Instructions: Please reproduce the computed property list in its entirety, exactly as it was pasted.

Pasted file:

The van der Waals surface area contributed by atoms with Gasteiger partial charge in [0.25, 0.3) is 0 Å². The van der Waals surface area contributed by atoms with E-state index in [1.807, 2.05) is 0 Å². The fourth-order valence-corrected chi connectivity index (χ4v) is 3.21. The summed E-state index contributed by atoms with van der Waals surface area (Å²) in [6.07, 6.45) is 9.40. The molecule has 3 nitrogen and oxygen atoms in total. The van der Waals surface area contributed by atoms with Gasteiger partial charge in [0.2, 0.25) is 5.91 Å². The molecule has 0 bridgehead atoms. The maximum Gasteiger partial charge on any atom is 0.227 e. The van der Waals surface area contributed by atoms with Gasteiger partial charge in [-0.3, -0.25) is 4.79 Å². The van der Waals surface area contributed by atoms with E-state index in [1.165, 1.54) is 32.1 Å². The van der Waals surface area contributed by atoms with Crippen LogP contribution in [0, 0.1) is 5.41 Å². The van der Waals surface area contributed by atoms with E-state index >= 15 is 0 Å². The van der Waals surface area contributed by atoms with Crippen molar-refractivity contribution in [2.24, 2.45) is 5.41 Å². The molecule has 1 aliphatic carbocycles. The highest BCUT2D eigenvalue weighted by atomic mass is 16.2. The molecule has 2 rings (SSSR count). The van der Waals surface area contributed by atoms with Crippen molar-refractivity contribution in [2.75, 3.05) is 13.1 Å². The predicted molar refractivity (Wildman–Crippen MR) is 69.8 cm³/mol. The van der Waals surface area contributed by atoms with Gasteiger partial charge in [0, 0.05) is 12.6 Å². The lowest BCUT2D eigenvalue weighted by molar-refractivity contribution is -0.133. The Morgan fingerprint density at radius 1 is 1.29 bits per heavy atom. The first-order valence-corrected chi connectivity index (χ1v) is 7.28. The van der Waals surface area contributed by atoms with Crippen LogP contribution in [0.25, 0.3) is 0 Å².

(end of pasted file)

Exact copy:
The van der Waals surface area contributed by atoms with Gasteiger partial charge in [0.25, 0.3) is 0 Å². The van der Waals surface area contributed by atoms with E-state index in [1.807, 2.05) is 0 Å². The fourth-order valence-corrected chi connectivity index (χ4v) is 3.21. The summed E-state index contributed by atoms with van der Waals surface area (Å²) in [6.07, 6.45) is 9.40. The molecule has 3 nitrogen and oxygen atoms in total. The van der Waals surface area contributed by atoms with Gasteiger partial charge in [0.2, 0.25) is 5.91 Å². The molecule has 0 bridgehead atoms. The maximum Gasteiger partial charge on any atom is 0.227 e. The van der Waals surface area contributed by atoms with Gasteiger partial charge in [-0.3, -0.25) is 4.79 Å². The van der Waals surface area contributed by atoms with E-state index in [1.165, 1.54) is 32.1 Å². The van der Waals surface area contributed by atoms with Crippen LogP contribution in [0, 0.1) is 5.41 Å². The van der Waals surface area contributed by atoms with E-state index >= 15 is 0 Å². The van der Waals surface area contributed by atoms with Crippen molar-refractivity contribution in [2.24, 2.45) is 5.41 Å². The molecule has 1 aliphatic carbocycles. The highest BCUT2D eigenvalue weighted by atomic mass is 16.2. The molecule has 2 rings (SSSR count). The van der Waals surface area contributed by atoms with Crippen molar-refractivity contribution in [2.75, 3.05) is 13.1 Å². The predicted molar refractivity (Wildman–Crippen MR) is 69.8 cm³/mol. The van der Waals surface area contributed by atoms with Gasteiger partial charge in [0, 0.05) is 12.6 Å². The lowest BCUT2D eigenvalue weighted by molar-refractivity contribution is -0.133. The Morgan fingerprint density at radius 1 is 1.29 bits per heavy atom. The first-order valence-corrected chi connectivity index (χ1v) is 7.28. The van der Waals surface area contributed by atoms with Crippen LogP contribution in [0.25, 0.3) is 0 Å².